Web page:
Travelling along the Francigena is an experience which goes beyond individual spirituality: it’s tiresome, sweaty and a chance to meet others. A path of encounter and collaboration with people from all walks of life.
In the past, when the pilgrims stopped in a city or small town, the local people there treated them with respect, even if they were strangers and spoke a different language. As well as accommodation – which was sometimes ‘arranged’ –the locals looked out for them and fed them. In precisely this context, one of the typical Tuscan dishes came about: the torta co' bischeri.
Every year in Pontasserchio, to celebrate the Holy Crucifix of the Miracle on April 28, hundreds of pilgrims arrive. In order to feed them all, it was necessary to cook something substantial, rich and capable of lifting spirits. Therefore, the recipe for the cake was passed around Vecchiana in San Giuliano Terme, a community which in more modern times has been assigned an official mark of quality.
In the Pisan dialect, the "bischeri" from which the cake takes its name, refer to the folds of shortcrust pastry in the dough. In Lucca, this is referred to as “becchi”, even if the famous torta co’becchi has now changed somewhat, compared to the past.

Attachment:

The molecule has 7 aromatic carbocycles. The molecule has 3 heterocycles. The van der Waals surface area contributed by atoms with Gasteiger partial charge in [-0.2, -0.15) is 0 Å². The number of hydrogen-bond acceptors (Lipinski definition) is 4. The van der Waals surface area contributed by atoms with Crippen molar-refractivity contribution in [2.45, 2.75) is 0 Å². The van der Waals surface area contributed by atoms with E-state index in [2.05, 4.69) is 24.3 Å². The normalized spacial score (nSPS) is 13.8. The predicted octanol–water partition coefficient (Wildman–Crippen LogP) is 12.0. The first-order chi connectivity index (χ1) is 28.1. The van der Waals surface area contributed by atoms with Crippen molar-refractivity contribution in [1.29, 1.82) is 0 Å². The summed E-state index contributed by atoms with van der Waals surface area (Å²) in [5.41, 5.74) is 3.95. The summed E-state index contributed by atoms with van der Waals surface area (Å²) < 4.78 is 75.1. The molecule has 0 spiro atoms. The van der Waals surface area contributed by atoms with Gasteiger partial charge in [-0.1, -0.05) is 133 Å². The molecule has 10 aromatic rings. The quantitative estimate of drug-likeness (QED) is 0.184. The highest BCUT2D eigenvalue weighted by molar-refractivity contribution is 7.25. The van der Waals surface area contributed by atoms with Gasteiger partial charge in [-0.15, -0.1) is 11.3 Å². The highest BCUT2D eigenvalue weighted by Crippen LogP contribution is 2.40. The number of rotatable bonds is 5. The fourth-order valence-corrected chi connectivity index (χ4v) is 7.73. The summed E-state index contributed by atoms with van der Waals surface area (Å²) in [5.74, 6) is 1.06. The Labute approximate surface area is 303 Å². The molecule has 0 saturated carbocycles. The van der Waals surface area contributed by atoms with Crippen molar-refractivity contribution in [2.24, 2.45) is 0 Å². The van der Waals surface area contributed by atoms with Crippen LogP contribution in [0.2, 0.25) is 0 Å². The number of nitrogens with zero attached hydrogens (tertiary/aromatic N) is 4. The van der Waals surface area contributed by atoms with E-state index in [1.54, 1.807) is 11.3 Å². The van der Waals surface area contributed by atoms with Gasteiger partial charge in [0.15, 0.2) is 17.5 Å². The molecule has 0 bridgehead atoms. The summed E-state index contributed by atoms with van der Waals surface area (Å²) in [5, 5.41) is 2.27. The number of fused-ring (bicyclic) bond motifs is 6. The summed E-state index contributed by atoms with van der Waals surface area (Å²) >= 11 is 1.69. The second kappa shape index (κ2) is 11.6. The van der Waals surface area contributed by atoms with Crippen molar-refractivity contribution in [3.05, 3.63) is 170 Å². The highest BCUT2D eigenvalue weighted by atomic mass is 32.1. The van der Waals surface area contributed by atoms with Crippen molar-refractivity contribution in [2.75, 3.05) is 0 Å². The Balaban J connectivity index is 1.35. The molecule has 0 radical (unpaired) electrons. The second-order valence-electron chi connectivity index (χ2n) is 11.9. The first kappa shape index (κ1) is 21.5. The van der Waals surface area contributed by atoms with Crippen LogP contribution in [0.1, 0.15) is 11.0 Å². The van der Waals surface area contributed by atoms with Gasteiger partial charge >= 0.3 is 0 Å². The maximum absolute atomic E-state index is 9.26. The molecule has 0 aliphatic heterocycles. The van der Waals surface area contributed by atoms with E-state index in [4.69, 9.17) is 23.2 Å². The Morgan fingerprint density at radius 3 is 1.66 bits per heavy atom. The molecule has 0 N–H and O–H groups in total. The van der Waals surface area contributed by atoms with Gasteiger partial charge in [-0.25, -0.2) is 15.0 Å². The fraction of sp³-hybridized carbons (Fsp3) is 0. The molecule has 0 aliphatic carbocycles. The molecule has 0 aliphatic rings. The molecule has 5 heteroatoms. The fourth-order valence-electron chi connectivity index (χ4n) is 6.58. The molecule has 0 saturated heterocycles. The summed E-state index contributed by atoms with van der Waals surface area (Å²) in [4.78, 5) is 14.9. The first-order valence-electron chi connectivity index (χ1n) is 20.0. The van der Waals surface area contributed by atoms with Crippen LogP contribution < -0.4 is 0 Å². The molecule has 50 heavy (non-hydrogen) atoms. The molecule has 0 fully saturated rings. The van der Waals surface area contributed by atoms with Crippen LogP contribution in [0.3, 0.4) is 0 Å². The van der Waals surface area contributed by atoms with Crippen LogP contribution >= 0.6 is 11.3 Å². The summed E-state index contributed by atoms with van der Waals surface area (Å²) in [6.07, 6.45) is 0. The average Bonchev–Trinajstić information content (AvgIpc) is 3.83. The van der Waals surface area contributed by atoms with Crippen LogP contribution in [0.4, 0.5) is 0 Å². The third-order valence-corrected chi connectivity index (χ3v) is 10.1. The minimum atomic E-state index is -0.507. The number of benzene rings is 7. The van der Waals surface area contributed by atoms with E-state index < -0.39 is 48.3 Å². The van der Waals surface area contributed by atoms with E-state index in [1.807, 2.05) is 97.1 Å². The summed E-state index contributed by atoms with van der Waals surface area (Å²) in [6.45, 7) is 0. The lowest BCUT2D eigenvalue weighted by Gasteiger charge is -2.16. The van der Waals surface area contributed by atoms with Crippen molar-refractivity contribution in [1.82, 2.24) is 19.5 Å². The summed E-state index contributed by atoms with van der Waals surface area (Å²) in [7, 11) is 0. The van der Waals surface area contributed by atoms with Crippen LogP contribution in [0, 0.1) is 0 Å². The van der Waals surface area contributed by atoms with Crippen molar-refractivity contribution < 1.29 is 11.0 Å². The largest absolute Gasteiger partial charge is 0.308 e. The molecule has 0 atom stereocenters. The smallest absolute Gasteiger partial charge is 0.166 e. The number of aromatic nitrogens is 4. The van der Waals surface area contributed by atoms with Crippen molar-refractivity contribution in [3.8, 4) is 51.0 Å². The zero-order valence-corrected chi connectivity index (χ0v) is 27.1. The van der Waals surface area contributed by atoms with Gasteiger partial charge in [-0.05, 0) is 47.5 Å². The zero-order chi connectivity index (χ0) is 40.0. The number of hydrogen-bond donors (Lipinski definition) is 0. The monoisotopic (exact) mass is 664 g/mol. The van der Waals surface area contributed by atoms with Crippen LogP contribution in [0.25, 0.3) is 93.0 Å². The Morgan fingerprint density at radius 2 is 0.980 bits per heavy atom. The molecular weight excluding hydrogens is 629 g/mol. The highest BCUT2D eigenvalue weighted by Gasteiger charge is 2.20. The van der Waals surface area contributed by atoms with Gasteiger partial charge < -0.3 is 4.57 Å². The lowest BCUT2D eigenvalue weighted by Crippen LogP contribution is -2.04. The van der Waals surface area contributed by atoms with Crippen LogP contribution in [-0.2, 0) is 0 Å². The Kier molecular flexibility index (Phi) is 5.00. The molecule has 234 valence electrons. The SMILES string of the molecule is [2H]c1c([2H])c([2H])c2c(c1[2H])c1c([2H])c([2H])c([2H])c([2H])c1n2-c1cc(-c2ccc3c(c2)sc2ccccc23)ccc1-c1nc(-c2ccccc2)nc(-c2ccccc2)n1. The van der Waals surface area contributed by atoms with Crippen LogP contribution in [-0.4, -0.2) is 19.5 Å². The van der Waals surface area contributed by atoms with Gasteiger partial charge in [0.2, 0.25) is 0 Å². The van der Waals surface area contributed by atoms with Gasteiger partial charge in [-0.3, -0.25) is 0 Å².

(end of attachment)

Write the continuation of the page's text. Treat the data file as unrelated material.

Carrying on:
The torta co' bischeri is made by completely covering the base of a circular cake tin with a layer of shortcrust pastry, so it fills the base evenly and up the sides. This is then filled with boiled rice, eggs, chocolate, raisins, pinenuts (strictly those from the Migliarino San Rossore park), candied fruit and some nutmeg and liqueur (ie. Rum). The shortcrust pastry which exceeds the cake tin edges should be folded back down, creating small flaps and the cake should be decorate with some strips of shortcrust pastry, creating a criss-cross effect, much like a ‘crostata’. According to taste, you can also sprinkle with icing sugar.
For a list of ingredients and the whole recipe, read on here: this link for Tuscanycious’ torta co’becchi recipe.